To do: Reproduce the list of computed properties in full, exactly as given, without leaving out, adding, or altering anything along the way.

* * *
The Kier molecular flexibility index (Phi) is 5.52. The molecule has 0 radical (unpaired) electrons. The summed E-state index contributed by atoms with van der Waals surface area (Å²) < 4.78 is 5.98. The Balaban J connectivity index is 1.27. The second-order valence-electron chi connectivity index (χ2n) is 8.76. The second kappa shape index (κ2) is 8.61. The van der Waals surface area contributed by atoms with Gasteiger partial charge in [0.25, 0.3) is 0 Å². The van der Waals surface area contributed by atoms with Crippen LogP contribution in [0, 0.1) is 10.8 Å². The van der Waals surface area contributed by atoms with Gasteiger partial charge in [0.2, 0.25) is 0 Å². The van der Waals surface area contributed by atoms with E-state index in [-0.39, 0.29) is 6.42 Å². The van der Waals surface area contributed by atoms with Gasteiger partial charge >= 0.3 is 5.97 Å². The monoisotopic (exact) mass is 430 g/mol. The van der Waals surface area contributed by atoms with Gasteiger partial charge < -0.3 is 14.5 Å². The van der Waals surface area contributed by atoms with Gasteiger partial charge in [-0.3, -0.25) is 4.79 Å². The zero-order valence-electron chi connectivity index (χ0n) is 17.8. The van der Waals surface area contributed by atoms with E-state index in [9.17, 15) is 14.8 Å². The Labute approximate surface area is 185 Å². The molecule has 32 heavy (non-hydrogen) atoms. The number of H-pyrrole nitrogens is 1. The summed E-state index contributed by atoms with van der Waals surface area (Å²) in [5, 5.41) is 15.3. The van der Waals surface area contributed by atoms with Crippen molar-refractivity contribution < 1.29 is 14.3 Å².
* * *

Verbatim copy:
The Kier molecular flexibility index (Phi) is 5.52. The molecule has 0 radical (unpaired) electrons. The summed E-state index contributed by atoms with van der Waals surface area (Å²) < 4.78 is 5.98. The Balaban J connectivity index is 1.27. The second-order valence-electron chi connectivity index (χ2n) is 8.76. The second kappa shape index (κ2) is 8.61. The van der Waals surface area contributed by atoms with Gasteiger partial charge in [0.25, 0.3) is 0 Å². The van der Waals surface area contributed by atoms with Crippen LogP contribution in [0, 0.1) is 10.8 Å². The van der Waals surface area contributed by atoms with Gasteiger partial charge in [0.2, 0.25) is 0 Å². The van der Waals surface area contributed by atoms with E-state index in [-0.39, 0.29) is 6.42 Å². The van der Waals surface area contributed by atoms with Gasteiger partial charge >= 0.3 is 5.97 Å². The monoisotopic (exact) mass is 430 g/mol. The van der Waals surface area contributed by atoms with Gasteiger partial charge < -0.3 is 14.5 Å². The van der Waals surface area contributed by atoms with Gasteiger partial charge in [-0.3, -0.25) is 4.79 Å². The zero-order valence-electron chi connectivity index (χ0n) is 17.8. The van der Waals surface area contributed by atoms with E-state index in [9.17, 15) is 14.8 Å². The Labute approximate surface area is 185 Å². The molecule has 32 heavy (non-hydrogen) atoms. The number of H-pyrrole nitrogens is 1. The summed E-state index contributed by atoms with van der Waals surface area (Å²) in [5, 5.41) is 15.3. The van der Waals surface area contributed by atoms with Crippen molar-refractivity contribution < 1.29 is 14.3 Å².